How parents shape their children's mental health

Parents who are battling anxiety and depression can support their children's well-being by taking the time to talk about it. That way, kids don't think your struggles are their fault.

(CNN)Most parents know that their behavior has an effect on their children's mental health, now and possibly forever.

As such, we strive to call upon our better angels, modeling equanimity and empathy as much as we can, with the small hope that these moments will outweigh the unhinged ones.
    There are times when this is easier, and times when this is harder. Right now, just in case anyone out there remains unclear, it's much, much harder.
      With the pandemic, school closures, the fight against racial injustice, the climate crisis and political uncertainty, this year has made it difficult for anyone to reasonably hold it together. Now add to that list raising the future caretakers of this vulnerable world.
        The good news is that kids don't need us to be pillars of strength amid the wreckage. Nor does a parent's anxiety or depression mean the kid will inevitably experience anxiety or depression now, or in the future.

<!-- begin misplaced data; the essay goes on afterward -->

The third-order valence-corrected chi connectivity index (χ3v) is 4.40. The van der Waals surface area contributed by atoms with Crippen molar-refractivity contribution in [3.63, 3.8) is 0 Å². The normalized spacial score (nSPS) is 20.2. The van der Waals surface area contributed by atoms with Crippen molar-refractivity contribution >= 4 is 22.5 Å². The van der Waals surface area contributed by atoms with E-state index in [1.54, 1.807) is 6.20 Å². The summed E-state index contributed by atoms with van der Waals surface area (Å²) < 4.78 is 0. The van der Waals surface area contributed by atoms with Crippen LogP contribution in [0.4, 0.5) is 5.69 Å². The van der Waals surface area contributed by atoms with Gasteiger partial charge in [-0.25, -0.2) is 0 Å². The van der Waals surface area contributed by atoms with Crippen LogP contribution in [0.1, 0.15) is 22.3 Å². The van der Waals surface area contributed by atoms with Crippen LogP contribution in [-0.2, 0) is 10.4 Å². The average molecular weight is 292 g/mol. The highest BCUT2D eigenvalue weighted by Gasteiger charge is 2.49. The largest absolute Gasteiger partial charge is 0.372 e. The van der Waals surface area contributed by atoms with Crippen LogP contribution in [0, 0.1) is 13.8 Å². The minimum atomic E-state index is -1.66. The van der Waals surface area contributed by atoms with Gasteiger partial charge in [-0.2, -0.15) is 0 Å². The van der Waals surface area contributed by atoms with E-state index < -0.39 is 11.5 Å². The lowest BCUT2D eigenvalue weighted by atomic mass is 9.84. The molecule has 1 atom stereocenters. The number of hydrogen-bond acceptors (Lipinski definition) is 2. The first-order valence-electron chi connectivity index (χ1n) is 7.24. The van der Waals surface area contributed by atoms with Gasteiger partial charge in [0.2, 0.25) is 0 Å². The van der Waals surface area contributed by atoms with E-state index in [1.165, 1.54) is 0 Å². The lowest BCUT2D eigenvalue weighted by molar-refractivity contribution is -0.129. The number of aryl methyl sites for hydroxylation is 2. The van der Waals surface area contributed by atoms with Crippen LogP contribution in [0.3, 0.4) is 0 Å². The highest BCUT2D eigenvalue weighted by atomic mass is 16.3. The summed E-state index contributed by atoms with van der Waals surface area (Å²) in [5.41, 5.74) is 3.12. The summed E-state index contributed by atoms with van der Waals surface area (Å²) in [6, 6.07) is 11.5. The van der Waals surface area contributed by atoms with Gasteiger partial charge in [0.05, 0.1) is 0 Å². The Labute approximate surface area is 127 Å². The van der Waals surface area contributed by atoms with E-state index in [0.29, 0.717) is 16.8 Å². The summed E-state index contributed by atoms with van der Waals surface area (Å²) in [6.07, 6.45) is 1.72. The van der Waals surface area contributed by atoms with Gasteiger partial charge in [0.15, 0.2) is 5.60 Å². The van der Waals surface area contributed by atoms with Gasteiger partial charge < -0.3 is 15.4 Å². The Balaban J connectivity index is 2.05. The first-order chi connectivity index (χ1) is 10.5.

What matters more than how unsettled we feel is how we deal with these unsettling feelings. This is the case whether it's we parents or our kids experiencing anxiety or depression.

          The relationship between parent and children's mental health

          There is a long-established relationship between parent and child mental health problems, explained Marcy Burstein, a clinical psychologist and employee of the National Institute of Mental Health, who has researched this topic.
          Children of parents with anxiety disorders are four to six times more likely to develop an anxiety disorder in their lifetime, and children of parents with depression are three to four times more likely to develop depression. Often, these disorders appear in childhood or adolescence.
          The why, however, remains uncertain. It's likely a combination of genetics, biology and environment, Burstein said. Also, it's not always something that is passed from parent to child; a child's behavior can impact their parent.
          "This is a bit of a chicken-and-egg phenomenon," Burstein said. "The relationship between parent and child is bidirectional and complex. Sometimes the anxious child can elicit less parental warmth or overprotection, as studies show."
          But no matter where and how mental illness starts — something that may be impossible to pinpoint with precision — Burstein wants parents to know that nobody is to blame.
          "Mental health issues should be considered like any other illness," she said. "We don't blame someone for having diabetes."
          Eli Lebowitz, director of the Yale Child Study Center's Program for Anxiety Disorders, agreed.
          When it comes to children experiencing anxiety and depression, he rarely thinks a parent's own struggles with mental health are the direct cause.